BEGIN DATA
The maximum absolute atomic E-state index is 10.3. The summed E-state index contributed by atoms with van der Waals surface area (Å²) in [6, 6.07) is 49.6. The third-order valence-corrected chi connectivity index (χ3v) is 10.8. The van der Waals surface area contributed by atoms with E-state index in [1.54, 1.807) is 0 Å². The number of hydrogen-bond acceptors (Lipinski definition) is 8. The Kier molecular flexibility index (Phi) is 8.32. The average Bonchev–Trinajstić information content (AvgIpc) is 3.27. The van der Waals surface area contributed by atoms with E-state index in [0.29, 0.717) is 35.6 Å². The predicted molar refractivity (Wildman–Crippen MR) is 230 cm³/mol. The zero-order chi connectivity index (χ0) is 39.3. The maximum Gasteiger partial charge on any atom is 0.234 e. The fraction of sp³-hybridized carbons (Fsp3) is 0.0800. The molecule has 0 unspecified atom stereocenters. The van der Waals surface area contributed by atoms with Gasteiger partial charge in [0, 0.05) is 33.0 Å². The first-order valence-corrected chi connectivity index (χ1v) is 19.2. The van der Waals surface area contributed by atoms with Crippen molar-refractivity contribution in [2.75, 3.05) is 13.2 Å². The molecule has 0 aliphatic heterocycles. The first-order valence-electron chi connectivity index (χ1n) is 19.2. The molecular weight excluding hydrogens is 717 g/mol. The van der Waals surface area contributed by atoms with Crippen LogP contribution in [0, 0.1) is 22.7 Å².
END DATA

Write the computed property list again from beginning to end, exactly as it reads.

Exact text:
The maximum absolute atomic E-state index is 10.3. The summed E-state index contributed by atoms with van der Waals surface area (Å²) in [6, 6.07) is 49.6. The third-order valence-corrected chi connectivity index (χ3v) is 10.8. The van der Waals surface area contributed by atoms with E-state index in [1.54, 1.807) is 0 Å². The number of hydrogen-bond acceptors (Lipinski definition) is 8. The Kier molecular flexibility index (Phi) is 8.32. The average Bonchev–Trinajstić information content (AvgIpc) is 3.27. The van der Waals surface area contributed by atoms with E-state index in [0.29, 0.717) is 35.6 Å². The predicted molar refractivity (Wildman–Crippen MR) is 230 cm³/mol. The zero-order chi connectivity index (χ0) is 39.3. The maximum Gasteiger partial charge on any atom is 0.234 e. The fraction of sp³-hybridized carbons (Fsp3) is 0.0800. The molecule has 0 unspecified atom stereocenters. The van der Waals surface area contributed by atoms with Gasteiger partial charge in [0, 0.05) is 33.0 Å². The first-order valence-corrected chi connectivity index (χ1v) is 19.2. The van der Waals surface area contributed by atoms with Crippen molar-refractivity contribution in [2.75, 3.05) is 13.2 Å². The molecule has 0 aliphatic heterocycles. The first-order valence-electron chi connectivity index (χ1n) is 19.2. The molecular weight excluding hydrogens is 717 g/mol. The van der Waals surface area contributed by atoms with Crippen LogP contribution in [0, 0.1) is 22.7 Å².